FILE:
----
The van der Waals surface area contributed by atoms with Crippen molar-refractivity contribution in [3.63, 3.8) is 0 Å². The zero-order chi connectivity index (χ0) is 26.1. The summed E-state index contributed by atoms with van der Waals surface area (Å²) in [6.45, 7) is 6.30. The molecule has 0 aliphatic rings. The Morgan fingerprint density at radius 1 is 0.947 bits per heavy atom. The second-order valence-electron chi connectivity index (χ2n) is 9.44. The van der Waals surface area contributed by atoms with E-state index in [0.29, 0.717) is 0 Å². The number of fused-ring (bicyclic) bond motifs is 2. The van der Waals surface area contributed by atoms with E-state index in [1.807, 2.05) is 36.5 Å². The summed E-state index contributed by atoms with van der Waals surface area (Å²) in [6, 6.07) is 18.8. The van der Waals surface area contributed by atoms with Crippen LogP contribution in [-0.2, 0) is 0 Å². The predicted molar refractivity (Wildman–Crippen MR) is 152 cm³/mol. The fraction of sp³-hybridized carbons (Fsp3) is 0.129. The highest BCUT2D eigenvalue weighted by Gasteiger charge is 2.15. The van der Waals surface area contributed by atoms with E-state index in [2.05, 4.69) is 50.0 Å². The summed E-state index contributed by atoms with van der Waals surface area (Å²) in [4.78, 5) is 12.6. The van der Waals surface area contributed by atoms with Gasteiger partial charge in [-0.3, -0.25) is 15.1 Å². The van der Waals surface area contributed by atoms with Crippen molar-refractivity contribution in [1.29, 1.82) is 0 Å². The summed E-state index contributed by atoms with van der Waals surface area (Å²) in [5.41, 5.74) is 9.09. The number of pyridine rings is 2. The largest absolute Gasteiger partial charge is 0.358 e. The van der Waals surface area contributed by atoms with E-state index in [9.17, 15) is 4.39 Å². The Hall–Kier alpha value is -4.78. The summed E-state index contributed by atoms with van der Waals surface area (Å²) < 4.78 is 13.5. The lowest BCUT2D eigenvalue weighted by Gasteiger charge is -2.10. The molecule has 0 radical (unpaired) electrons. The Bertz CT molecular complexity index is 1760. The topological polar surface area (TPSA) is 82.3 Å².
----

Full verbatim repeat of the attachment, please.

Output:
The van der Waals surface area contributed by atoms with Crippen molar-refractivity contribution in [3.63, 3.8) is 0 Å². The zero-order chi connectivity index (χ0) is 26.1. The summed E-state index contributed by atoms with van der Waals surface area (Å²) in [6.45, 7) is 6.30. The molecule has 0 aliphatic rings. The Morgan fingerprint density at radius 1 is 0.947 bits per heavy atom. The second-order valence-electron chi connectivity index (χ2n) is 9.44. The van der Waals surface area contributed by atoms with E-state index in [0.29, 0.717) is 0 Å². The number of fused-ring (bicyclic) bond motifs is 2. The van der Waals surface area contributed by atoms with E-state index in [1.807, 2.05) is 36.5 Å². The summed E-state index contributed by atoms with van der Waals surface area (Å²) in [6, 6.07) is 18.8. The van der Waals surface area contributed by atoms with Crippen LogP contribution in [-0.2, 0) is 0 Å². The predicted molar refractivity (Wildman–Crippen MR) is 152 cm³/mol. The fraction of sp³-hybridized carbons (Fsp3) is 0.129. The highest BCUT2D eigenvalue weighted by Gasteiger charge is 2.15. The van der Waals surface area contributed by atoms with E-state index in [2.05, 4.69) is 50.0 Å². The summed E-state index contributed by atoms with van der Waals surface area (Å²) in [4.78, 5) is 12.6. The van der Waals surface area contributed by atoms with Gasteiger partial charge in [-0.3, -0.25) is 15.1 Å². The van der Waals surface area contributed by atoms with Crippen molar-refractivity contribution in [1.29, 1.82) is 0 Å². The summed E-state index contributed by atoms with van der Waals surface area (Å²) in [5.41, 5.74) is 9.09. The number of pyridine rings is 2. The largest absolute Gasteiger partial charge is 0.358 e. The van der Waals surface area contributed by atoms with E-state index in [9.17, 15) is 4.39 Å². The Hall–Kier alpha value is -4.78. The summed E-state index contributed by atoms with van der Waals surface area (Å²) < 4.78 is 13.5. The lowest BCUT2D eigenvalue weighted by Gasteiger charge is -2.10. The molecule has 0 radical (unpaired) electrons. The Bertz CT molecular complexity index is 1760. The topological polar surface area (TPSA) is 82.3 Å².